If anything has experienced these years, it is this. Whatever I may come upon, to work with, it is always going to be what affects this, this same presence; something I can feel with, or bring my mind to bear upon something, using some knowledge I have lately acquired; it happens because of this presence, and can happen really in no other way.

And say instead:

it happens for this presence, and can happen really in no other way.

Saying it as earlier makes me the person doing it, feeling it... and as this, it shifts the emphasis to, it is happening for reasons I am not even aware of, I'm only carried along.

As of now I think I feel, all the way down to the experience of it, as pleasant, unpleasant, soft, hard - but this is so actually, with my sense of being involved. My hand cuts and bleeds, after the initial intense moments, I can even see it all distantly. If I feel attached by the physical pain, that too can be schooled to appear removed; as people who follow this practice do.
OP Rajiv 55 / 400  
Jun 9, 2007   #7
Hello Sarah!

I am more than just grateful to you for staying in this discussion. I am also grateful to have found someone who is representing the other point of view. Usually, it only feels like a blank wall when some things I take for granted, aren't so at all, and I'm left wondering why.

Does it seem incredible that millions live by these ideas? I will be really happy to think that, for this discussion, if you were to visit India sometime, people doing such practices as we have talked about will not bring in you any feelings of revolt.

Thanks.
EF_Team2 1 / 1,709  
Jun 9, 2007   #8
Greetings!

I think it is very good for someone to become acquainted with the ideas and practices of very different cultures; good, not only for that person's individual growth, but also because it contributes to that person's own culture. To increase understanding between nations, religions, philosophical viewpoints and schools of thought, is to add to the knowledge of the world and diminish the likelihood of serious world conflict. That may sound like a grand goal, but I believe it to be true: the more understanding we have for things which are, to us, "foreign," the more willing we are to live and let live, and even derive benefit from this sharing of knowledge.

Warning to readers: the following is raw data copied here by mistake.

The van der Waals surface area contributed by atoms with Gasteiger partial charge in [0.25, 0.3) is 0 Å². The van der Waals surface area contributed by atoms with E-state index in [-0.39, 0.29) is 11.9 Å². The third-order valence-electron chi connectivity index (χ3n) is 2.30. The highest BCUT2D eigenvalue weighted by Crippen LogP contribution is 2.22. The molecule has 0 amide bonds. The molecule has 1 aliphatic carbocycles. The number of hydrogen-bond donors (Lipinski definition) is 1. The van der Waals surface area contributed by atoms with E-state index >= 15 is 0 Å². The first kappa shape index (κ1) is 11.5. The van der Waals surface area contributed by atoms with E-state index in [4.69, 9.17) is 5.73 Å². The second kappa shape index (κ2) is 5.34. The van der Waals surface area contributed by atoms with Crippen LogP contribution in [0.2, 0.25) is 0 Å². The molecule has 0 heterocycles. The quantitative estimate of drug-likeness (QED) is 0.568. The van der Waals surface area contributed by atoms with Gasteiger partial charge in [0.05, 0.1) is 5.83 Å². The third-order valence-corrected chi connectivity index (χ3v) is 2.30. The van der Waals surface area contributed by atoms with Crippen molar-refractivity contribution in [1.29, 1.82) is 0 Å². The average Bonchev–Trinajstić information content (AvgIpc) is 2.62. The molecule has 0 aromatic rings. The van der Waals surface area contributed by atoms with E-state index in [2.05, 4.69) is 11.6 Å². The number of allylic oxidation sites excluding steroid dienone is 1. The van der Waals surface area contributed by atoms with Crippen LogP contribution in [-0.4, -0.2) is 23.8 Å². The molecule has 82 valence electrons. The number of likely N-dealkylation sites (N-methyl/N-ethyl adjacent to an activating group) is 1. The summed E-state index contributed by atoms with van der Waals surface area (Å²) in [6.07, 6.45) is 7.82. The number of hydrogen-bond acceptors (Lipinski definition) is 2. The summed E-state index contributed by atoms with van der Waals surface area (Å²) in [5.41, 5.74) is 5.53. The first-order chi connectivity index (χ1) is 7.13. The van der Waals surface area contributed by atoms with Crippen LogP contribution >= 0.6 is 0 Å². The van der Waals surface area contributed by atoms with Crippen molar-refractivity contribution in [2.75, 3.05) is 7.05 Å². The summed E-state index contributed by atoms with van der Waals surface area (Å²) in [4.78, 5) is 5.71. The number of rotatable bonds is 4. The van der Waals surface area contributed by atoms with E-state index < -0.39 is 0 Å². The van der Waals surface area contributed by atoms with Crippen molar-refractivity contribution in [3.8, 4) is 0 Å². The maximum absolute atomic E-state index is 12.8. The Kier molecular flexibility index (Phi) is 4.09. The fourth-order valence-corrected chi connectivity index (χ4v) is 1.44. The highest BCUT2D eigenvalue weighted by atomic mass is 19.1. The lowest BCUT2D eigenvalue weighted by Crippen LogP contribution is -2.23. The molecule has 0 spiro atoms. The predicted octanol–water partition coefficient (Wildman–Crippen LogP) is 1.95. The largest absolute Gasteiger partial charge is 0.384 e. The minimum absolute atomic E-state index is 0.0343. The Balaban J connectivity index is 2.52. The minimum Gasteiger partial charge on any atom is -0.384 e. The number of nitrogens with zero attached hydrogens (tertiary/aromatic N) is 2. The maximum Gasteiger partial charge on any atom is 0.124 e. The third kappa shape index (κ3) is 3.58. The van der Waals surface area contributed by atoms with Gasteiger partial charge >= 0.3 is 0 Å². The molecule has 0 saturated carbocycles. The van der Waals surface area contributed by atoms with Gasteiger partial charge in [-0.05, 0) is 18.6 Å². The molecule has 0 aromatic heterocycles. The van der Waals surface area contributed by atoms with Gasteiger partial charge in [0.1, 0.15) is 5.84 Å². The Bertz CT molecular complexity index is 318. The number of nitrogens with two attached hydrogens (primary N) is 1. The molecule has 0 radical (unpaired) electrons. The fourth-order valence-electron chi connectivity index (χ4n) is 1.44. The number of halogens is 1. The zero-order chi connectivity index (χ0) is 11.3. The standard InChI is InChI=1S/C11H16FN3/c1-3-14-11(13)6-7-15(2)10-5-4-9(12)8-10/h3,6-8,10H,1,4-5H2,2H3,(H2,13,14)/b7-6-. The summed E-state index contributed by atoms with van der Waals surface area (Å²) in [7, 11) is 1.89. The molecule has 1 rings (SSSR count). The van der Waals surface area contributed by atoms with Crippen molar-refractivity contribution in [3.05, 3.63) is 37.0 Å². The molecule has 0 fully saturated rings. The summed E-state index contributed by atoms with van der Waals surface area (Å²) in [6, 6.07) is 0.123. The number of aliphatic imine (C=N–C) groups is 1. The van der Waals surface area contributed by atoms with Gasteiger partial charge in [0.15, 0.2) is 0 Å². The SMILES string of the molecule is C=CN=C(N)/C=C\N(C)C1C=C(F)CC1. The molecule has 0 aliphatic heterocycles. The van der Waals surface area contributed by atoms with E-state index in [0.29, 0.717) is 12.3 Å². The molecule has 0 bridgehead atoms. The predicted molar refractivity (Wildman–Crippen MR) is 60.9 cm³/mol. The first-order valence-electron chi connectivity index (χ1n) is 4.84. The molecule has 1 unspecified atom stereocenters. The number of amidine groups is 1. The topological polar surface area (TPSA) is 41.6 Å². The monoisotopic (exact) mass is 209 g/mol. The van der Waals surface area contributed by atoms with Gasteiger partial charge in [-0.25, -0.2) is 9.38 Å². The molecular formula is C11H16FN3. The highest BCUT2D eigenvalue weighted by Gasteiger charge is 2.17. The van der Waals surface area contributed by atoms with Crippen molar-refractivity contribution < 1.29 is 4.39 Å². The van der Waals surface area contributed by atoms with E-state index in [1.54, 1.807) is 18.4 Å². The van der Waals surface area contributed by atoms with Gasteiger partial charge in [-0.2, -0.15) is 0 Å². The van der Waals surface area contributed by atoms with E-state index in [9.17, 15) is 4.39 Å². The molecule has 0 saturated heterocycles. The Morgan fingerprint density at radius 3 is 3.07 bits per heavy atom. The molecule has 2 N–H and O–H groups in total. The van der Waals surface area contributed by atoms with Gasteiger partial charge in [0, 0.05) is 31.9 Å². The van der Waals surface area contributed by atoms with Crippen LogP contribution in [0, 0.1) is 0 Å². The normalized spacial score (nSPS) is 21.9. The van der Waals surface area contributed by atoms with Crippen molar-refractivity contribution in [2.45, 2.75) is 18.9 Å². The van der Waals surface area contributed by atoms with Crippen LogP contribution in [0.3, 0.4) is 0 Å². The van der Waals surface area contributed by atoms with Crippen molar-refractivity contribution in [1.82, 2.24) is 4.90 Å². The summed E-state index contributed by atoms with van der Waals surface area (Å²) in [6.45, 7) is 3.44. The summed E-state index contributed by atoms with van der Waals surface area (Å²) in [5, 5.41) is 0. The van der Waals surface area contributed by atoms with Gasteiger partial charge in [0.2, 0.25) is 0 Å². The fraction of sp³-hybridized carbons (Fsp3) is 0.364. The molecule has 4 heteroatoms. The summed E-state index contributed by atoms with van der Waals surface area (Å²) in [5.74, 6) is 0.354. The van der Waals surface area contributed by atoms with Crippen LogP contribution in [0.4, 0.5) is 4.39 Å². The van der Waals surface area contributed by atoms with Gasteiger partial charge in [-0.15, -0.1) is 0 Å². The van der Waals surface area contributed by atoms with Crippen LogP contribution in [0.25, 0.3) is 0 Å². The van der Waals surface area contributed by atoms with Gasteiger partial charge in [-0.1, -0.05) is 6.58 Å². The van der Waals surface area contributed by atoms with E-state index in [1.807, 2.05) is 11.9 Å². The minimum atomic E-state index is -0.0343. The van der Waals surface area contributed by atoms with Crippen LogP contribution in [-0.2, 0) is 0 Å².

You write about things which are entirely unknown, I suspect, to the majority of Americans; that is part of why I have trouble understanding what you mean, sometimes. But, it is good for me to try to understand, just as it is good for you, as a writer and philospher, to have to push yourself to be understood. And, I hope, to anyone else reading this discussion, will come a new understanding as well--whether about the content of the philosophical discussion, or just about how better to express ideas in writing, so that the translation from thought to written word becomes clearer. :-)

Thank you!

Sarah, EssayForum.com
OP Rajiv 55 / 400  
Jun 10, 2007   #9
I couldn't agree more with you, and share your hope in finding reconciling world-views among peoples through understanding each others cultures.

Yes, many ideas I have tried to express, may be the first time that people outside India have come across them. Or what is more likely, they may not have seen them connected to a single framework, and may appear pretty strange otherwise.

This concept of presence versus doing-it-ourselves is definitiely one of such.
EF_Team2 1 / 1,709  
Jun 10, 2007   #10
Greetings!

When you use the word "presence" (and forgive me, because I think we've been over this before, but some things require a deeper understanding), how do you define that word, in that context?

And yes, it is not lost on me that the very fact that I must ask the question proves that it is "one of such." ;-))

Thanks,

Sarah, EssayForum.com
OP Rajiv 55 / 400  
Jun 11, 2007   #11
Greetings Sarah!

Definitely, to try and conjure up this 'concept' of presence is not likely to succeed. Instead we begin with what we feel is real for us. Maybe things which surround us, or our particular situation, as a mix of troubles and happenings.

If we are more comfortable with a sense of reality in 'things' around us, we cannot ignore that any sense of the real we have, comes to us through our senses. But since we make much more of these same things, inside our heads, (else they would be fragments of data,) we accept the existence of a reality of these same, somewhere beyond our common perception.